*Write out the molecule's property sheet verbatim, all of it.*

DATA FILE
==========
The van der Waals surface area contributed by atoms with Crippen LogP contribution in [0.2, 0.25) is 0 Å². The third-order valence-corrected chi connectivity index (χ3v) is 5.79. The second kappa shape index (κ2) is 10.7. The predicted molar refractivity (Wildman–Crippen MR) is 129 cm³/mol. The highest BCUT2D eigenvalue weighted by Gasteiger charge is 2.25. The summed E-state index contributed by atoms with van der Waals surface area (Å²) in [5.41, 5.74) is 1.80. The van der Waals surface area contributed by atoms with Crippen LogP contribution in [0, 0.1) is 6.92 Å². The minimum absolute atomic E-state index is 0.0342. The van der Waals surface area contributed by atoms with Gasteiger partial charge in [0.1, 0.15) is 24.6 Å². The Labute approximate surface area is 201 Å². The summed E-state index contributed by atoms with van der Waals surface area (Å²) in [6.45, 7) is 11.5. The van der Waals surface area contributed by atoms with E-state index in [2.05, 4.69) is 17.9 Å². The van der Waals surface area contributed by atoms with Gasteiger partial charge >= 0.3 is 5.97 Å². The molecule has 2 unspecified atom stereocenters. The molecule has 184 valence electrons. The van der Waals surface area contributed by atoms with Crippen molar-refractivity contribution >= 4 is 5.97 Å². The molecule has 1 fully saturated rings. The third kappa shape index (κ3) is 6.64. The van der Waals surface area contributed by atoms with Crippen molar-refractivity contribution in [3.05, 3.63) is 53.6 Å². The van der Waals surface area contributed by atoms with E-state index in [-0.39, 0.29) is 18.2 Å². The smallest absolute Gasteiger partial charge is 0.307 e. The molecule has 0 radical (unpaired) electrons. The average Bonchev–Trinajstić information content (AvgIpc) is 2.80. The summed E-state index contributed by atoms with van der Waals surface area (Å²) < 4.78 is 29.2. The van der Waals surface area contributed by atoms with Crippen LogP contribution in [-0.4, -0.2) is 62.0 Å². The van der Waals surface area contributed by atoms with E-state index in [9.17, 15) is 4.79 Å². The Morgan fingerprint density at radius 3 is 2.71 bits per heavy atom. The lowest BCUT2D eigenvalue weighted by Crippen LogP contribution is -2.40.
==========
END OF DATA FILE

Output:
The van der Waals surface area contributed by atoms with Crippen LogP contribution in [0.2, 0.25) is 0 Å². The third-order valence-corrected chi connectivity index (χ3v) is 5.79. The second kappa shape index (κ2) is 10.7. The predicted molar refractivity (Wildman–Crippen MR) is 129 cm³/mol. The highest BCUT2D eigenvalue weighted by Gasteiger charge is 2.25. The summed E-state index contributed by atoms with van der Waals surface area (Å²) in [5.41, 5.74) is 1.80. The van der Waals surface area contributed by atoms with Crippen LogP contribution in [0, 0.1) is 6.92 Å². The minimum absolute atomic E-state index is 0.0342. The van der Waals surface area contributed by atoms with Gasteiger partial charge in [0.1, 0.15) is 24.6 Å². The Labute approximate surface area is 201 Å². The summed E-state index contributed by atoms with van der Waals surface area (Å²) in [6.45, 7) is 11.5. The van der Waals surface area contributed by atoms with E-state index in [2.05, 4.69) is 17.9 Å². The van der Waals surface area contributed by atoms with Gasteiger partial charge >= 0.3 is 5.97 Å². The molecule has 2 unspecified atom stereocenters. The molecule has 184 valence electrons. The van der Waals surface area contributed by atoms with Crippen molar-refractivity contribution >= 4 is 5.97 Å². The molecule has 1 fully saturated rings. The third kappa shape index (κ3) is 6.64. The van der Waals surface area contributed by atoms with Crippen molar-refractivity contribution in [3.05, 3.63) is 53.6 Å². The van der Waals surface area contributed by atoms with E-state index in [-0.39, 0.29) is 18.2 Å². The smallest absolute Gasteiger partial charge is 0.307 e. The molecule has 0 radical (unpaired) electrons. The average Bonchev–Trinajstić information content (AvgIpc) is 2.80. The summed E-state index contributed by atoms with van der Waals surface area (Å²) < 4.78 is 29.2. The van der Waals surface area contributed by atoms with Crippen LogP contribution in [-0.4, -0.2) is 62.0 Å². The van der Waals surface area contributed by atoms with E-state index in [9.17, 15) is 4.79 Å². The Morgan fingerprint density at radius 3 is 2.71 bits per heavy atom. The lowest BCUT2D eigenvalue weighted by Crippen LogP contribution is -2.40.